I was lucky to have him inspire me, and not just in painting. He also inspired me to become a good person. We believed that whatever you paint first comes from your heart, then flows through your hands – manifesting how we think and how we look at the world.

“Harmonise” is a word he always reminded me of. To harmonise with nature and with people, regardless of their background, whether they are rich or poor. This way, you allow yourself to view the world from all angles, looking at everyone and every situation from the top down, left to right and from front to back as well. He was my master in matters of the mind, too – an extremely kind and an open person, he believed that we should do charity work, with a pure heart – that is what would help one be a good painter.

For a time, you had your own company in Shanghai, Ma Design. What propelled you to make the transition from architect and urban planner to artist?

I started painting when I was seven years old, and I played music when I was 13 years old. After that, I attended boarding school in the UK and then studied architecture and urban planning at University College of London.

It’s hard being an architect. I prefer being an artist because I don’t have to just work for the client. As an artist, I can actually create anything I like, without limitations or boundaries. I started sculpting and exhibiting my work to the public in various locations around the world. To me, this is the more interesting part of art and creation, it is much more meaningful to me [than architecture. I put them there like an architecture but in miniature forms.

You recently launched a large touring artistic installation, Drago Cavallo, in conjunction with the Hong Kong Jockey Club. Could you tell us more about this?

Winfried (Engelbrecht-Bresges), the CEO of the Hong Kong Jockey Club, called me and wanted me to come back to Hong Kong to do the Drago Cavallo – Travel Around HK exhibition as part of the SAR’s 25th anniversary.

We thought the city needed new energy, something to bring everyone in harmony. The mythical dragon horse (‘drago cavallo’ in Italian) is the spirit of China – one of the eight mythical beasts that symbolises inspiration; and I think people all over the world like horses.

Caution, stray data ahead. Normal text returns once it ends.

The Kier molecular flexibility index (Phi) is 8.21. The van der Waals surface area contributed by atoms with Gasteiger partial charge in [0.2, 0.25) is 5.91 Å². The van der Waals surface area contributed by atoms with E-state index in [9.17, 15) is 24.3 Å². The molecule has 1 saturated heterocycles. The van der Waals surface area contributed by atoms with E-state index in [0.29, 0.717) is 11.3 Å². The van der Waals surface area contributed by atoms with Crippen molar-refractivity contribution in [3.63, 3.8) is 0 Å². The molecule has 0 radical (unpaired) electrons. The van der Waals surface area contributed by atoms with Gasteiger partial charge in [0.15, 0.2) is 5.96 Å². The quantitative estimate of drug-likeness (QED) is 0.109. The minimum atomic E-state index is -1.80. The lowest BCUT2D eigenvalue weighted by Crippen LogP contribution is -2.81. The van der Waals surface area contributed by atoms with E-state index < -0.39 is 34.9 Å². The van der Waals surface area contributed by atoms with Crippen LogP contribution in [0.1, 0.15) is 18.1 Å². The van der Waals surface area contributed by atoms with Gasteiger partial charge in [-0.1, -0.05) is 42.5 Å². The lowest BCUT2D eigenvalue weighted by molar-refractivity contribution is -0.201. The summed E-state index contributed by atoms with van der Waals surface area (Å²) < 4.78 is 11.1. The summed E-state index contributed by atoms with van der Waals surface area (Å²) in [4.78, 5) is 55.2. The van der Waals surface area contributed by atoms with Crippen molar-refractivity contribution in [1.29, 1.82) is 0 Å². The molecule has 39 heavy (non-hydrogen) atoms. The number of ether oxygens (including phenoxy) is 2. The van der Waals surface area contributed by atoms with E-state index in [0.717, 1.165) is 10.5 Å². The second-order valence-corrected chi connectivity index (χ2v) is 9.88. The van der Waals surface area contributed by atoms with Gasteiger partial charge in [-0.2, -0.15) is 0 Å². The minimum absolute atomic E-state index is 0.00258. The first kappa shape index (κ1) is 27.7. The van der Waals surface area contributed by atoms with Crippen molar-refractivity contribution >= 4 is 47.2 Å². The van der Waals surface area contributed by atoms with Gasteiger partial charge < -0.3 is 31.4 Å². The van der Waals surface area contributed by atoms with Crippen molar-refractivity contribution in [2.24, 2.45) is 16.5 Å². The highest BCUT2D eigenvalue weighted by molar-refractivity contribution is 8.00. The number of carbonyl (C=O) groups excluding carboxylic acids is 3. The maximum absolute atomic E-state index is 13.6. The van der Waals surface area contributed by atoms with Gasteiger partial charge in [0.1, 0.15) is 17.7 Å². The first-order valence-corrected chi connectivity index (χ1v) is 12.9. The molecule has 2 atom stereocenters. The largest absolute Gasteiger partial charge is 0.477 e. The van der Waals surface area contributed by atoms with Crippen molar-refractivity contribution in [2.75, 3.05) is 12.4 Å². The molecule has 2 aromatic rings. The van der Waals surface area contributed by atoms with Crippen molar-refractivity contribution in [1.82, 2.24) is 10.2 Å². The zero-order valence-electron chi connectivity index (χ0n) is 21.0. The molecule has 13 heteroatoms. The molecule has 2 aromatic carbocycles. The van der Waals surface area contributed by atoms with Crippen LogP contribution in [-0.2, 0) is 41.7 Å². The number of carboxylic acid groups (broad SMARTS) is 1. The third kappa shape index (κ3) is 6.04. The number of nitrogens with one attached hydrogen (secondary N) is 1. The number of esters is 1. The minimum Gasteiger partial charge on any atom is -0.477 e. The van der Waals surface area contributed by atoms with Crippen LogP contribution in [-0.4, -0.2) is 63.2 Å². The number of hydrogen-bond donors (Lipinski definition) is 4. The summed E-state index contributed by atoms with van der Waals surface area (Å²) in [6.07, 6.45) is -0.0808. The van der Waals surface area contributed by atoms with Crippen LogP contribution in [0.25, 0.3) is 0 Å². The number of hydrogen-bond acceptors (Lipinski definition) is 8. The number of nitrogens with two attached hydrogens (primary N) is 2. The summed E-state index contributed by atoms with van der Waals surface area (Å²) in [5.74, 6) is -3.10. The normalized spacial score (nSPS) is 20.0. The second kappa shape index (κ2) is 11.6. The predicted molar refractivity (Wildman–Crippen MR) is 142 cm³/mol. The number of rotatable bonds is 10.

I actually created these lovable Drago Cavallos during Covid-19 to give people hope and new energy. So, we brought back 10,000 Drago Cavallos and are planning on displaying a 25-metre-high Drago Cavallo next year.

I’m working very hard on this, trying to harmonise Hong Kong society – in different districts and also in schools, where students can paint Drago Cavallo and understand the spirit of the two animals (dragon and horse). The cool thing about this project is that it will harmonise society through art.

The Jockey Club has also been very supportive. We are also hosting a competition, and asking everyone to join the competition and try to set up one Drago Cavallo for each district.

“I prefer being an artist because you can actually create anything you like, with no limitations, no boundaries. This is much more meaningful to me [than architecture]”

You have a strong affinity with horses. Could you share with us why that is?
The horse is the most beautiful animal. They are energetic, international and always moving forward. They never complain though they can have a temper, too; when they want to, they just go. I see myself as somewhat of a horse whisperer. I go around the world, to places like Mongolia, to see horses. And when I find them, they are like my friends. You have to build a friendship with horses before you can paint them. I paint from inside them; I’m painting their vision.

You divide your time between your Hong Kong studio in Wong Chuk Hang and Shanghai. What differences have you observed between the two major cities?